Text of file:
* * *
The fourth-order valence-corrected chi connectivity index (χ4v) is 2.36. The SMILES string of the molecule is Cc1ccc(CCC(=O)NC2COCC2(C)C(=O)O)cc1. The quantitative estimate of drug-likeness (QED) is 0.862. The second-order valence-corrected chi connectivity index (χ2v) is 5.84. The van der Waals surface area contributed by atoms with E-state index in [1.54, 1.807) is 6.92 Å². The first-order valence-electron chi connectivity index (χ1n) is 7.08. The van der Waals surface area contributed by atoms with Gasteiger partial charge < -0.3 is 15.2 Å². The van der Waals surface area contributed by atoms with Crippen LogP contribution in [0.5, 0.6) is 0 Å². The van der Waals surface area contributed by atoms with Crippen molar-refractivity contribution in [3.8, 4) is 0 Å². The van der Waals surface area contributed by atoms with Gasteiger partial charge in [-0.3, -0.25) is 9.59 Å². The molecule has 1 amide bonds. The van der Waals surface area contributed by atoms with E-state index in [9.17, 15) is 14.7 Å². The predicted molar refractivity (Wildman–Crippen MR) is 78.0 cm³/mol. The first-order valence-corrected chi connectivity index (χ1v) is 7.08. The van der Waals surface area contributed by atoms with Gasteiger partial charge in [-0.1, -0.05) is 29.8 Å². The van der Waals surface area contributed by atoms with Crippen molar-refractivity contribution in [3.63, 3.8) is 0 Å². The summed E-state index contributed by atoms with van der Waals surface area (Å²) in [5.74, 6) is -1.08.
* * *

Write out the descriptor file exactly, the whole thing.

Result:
The fourth-order valence-corrected chi connectivity index (χ4v) is 2.36. The SMILES string of the molecule is Cc1ccc(CCC(=O)NC2COCC2(C)C(=O)O)cc1. The quantitative estimate of drug-likeness (QED) is 0.862. The second-order valence-corrected chi connectivity index (χ2v) is 5.84. The van der Waals surface area contributed by atoms with E-state index in [1.54, 1.807) is 6.92 Å². The first-order valence-electron chi connectivity index (χ1n) is 7.08. The van der Waals surface area contributed by atoms with Gasteiger partial charge < -0.3 is 15.2 Å². The van der Waals surface area contributed by atoms with Crippen LogP contribution in [0.5, 0.6) is 0 Å². The van der Waals surface area contributed by atoms with Crippen molar-refractivity contribution in [3.8, 4) is 0 Å². The van der Waals surface area contributed by atoms with Gasteiger partial charge in [-0.3, -0.25) is 9.59 Å². The molecule has 1 amide bonds. The van der Waals surface area contributed by atoms with E-state index in [9.17, 15) is 14.7 Å². The predicted molar refractivity (Wildman–Crippen MR) is 78.0 cm³/mol. The first-order valence-corrected chi connectivity index (χ1v) is 7.08. The van der Waals surface area contributed by atoms with Gasteiger partial charge in [-0.1, -0.05) is 29.8 Å². The van der Waals surface area contributed by atoms with Crippen molar-refractivity contribution in [3.63, 3.8) is 0 Å². The summed E-state index contributed by atoms with van der Waals surface area (Å²) in [5.74, 6) is -1.08.